Not merely decriminalization
Justin Trudeau has changed his stand on marijuana. He now wants to legalize marijuana, not simply its decriminalization.
He wants marijuana legalized, regulated and taxed, packaged and sold in stores over the counter to customers of legal age.
Think about it. Marijuana cigarettes freely available for sale in a package at the store, just like tobacco cigarettes. Same sort of change as when booze went on sale in liquor stores when Prohibition ended.
The Conservative government of Stephen Harper takes a completely contradictory position. Harper is against any decriminalization whatsoever of marijuana. Instead, he increased the criminal penalties for possession of marijuana last year.
Now possession of just six marijuana plants, even in your mother's basement, is enough to get you a prison term of up to seven years as a "pusher."
Until recently, Trudeau said he was not willing to go further than decriminalization even though the Liberal Party adopted a resolution in favor of legalization at its convention in January 2012.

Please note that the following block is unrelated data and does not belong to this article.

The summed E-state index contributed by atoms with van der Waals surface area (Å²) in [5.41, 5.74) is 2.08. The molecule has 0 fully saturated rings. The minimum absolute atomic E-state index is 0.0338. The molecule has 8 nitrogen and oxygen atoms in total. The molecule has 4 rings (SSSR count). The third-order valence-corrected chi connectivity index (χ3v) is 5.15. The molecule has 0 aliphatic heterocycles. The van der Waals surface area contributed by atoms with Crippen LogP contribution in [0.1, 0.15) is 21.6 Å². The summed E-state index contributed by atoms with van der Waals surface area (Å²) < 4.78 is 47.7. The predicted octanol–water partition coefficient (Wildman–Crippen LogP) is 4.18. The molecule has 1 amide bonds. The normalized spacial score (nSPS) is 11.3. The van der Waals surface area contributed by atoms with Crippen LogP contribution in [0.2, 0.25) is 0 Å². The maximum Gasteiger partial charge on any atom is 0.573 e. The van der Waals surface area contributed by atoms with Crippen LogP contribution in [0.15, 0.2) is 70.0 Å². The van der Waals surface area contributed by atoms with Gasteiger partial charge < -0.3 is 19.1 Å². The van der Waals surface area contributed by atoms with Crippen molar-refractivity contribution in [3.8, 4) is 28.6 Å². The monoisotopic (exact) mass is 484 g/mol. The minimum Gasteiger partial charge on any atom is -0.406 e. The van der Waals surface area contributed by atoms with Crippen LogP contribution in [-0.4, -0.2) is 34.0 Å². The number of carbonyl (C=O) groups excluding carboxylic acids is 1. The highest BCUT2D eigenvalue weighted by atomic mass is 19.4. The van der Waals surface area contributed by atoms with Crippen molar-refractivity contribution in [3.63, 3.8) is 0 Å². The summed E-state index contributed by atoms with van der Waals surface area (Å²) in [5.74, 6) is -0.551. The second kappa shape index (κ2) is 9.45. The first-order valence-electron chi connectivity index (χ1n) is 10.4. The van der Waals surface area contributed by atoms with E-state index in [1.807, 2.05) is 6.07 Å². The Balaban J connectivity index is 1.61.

But during a trip to British Columbia last week as part of a holiday with his wife Sophie and his children Trudeau publicly announced twice to audiences that he favors the legalization, regulation and taxation.
He turned his stand into a farce: "Marijuana is not a health food supplement. It is not good for you, but it is no worse for you than cigarettes or alcohol. "
In Canada, cigarettes and drink are legalized, regulated and taxed. And there is an age limit on purchasers.
To which the Harper Conservative government responds:
"Our government has no interest in marijuana being legalized or made more easily accessible to young people.
"These drugs are illegal because of the negative effect they have on users and on society. »
Harper avoided making a comment on "adverse effect on users" of tobacco or alcohol.